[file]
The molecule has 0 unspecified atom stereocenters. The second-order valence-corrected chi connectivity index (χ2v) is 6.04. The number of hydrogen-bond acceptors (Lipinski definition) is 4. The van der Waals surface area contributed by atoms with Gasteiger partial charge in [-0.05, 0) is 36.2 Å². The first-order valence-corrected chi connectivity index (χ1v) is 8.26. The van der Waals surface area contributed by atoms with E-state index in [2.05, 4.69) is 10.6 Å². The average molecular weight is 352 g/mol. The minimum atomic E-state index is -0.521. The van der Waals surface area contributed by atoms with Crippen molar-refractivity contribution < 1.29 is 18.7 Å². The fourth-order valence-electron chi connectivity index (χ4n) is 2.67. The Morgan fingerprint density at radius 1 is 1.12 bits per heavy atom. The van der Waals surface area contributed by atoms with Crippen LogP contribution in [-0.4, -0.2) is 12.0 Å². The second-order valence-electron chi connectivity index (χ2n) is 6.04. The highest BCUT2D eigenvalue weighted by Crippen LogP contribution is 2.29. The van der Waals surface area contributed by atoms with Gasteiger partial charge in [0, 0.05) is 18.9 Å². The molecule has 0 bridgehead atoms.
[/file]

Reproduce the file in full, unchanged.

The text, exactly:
The molecule has 0 unspecified atom stereocenters. The second-order valence-corrected chi connectivity index (χ2v) is 6.04. The number of hydrogen-bond acceptors (Lipinski definition) is 4. The van der Waals surface area contributed by atoms with Gasteiger partial charge in [-0.05, 0) is 36.2 Å². The first-order valence-corrected chi connectivity index (χ1v) is 8.26. The van der Waals surface area contributed by atoms with E-state index in [2.05, 4.69) is 10.6 Å². The average molecular weight is 352 g/mol. The minimum atomic E-state index is -0.521. The van der Waals surface area contributed by atoms with Crippen molar-refractivity contribution < 1.29 is 18.7 Å². The fourth-order valence-electron chi connectivity index (χ4n) is 2.67. The Morgan fingerprint density at radius 1 is 1.12 bits per heavy atom. The van der Waals surface area contributed by atoms with Crippen LogP contribution in [-0.4, -0.2) is 12.0 Å². The second-order valence-electron chi connectivity index (χ2n) is 6.04. The highest BCUT2D eigenvalue weighted by Crippen LogP contribution is 2.29. The van der Waals surface area contributed by atoms with Gasteiger partial charge in [0, 0.05) is 18.9 Å². The molecule has 0 bridgehead atoms.